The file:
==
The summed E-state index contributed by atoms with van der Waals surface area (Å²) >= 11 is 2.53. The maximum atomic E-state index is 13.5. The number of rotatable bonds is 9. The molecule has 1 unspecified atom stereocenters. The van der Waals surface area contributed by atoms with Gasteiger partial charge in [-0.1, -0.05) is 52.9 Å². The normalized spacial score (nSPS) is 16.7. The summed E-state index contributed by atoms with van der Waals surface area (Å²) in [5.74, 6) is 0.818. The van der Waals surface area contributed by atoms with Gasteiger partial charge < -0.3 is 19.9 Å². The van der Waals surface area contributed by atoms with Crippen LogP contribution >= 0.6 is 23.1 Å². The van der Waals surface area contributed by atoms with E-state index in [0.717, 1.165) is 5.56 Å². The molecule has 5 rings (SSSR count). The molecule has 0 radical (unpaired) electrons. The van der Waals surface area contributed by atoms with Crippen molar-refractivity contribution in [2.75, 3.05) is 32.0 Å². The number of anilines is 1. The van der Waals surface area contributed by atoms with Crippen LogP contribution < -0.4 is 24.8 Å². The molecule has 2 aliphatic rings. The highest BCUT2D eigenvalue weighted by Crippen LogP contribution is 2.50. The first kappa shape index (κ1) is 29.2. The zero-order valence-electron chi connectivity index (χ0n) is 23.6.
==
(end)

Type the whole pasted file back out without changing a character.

The summed E-state index contributed by atoms with van der Waals surface area (Å²) >= 11 is 2.53. The maximum atomic E-state index is 13.5. The number of rotatable bonds is 9. The molecule has 1 unspecified atom stereocenters. The van der Waals surface area contributed by atoms with Gasteiger partial charge in [-0.1, -0.05) is 52.9 Å². The normalized spacial score (nSPS) is 16.7. The summed E-state index contributed by atoms with van der Waals surface area (Å²) in [5.74, 6) is 0.818. The van der Waals surface area contributed by atoms with Gasteiger partial charge < -0.3 is 19.9 Å². The van der Waals surface area contributed by atoms with Crippen LogP contribution >= 0.6 is 23.1 Å². The van der Waals surface area contributed by atoms with E-state index in [0.717, 1.165) is 5.56 Å². The molecule has 5 rings (SSSR count). The molecule has 0 radical (unpaired) electrons. The van der Waals surface area contributed by atoms with Crippen molar-refractivity contribution in [2.75, 3.05) is 32.0 Å². The number of anilines is 1. The van der Waals surface area contributed by atoms with Crippen LogP contribution < -0.4 is 24.8 Å². The molecule has 2 aliphatic rings. The highest BCUT2D eigenvalue weighted by Crippen LogP contribution is 2.50. The first kappa shape index (κ1) is 29.2. The zero-order valence-electron chi connectivity index (χ0n) is 23.6.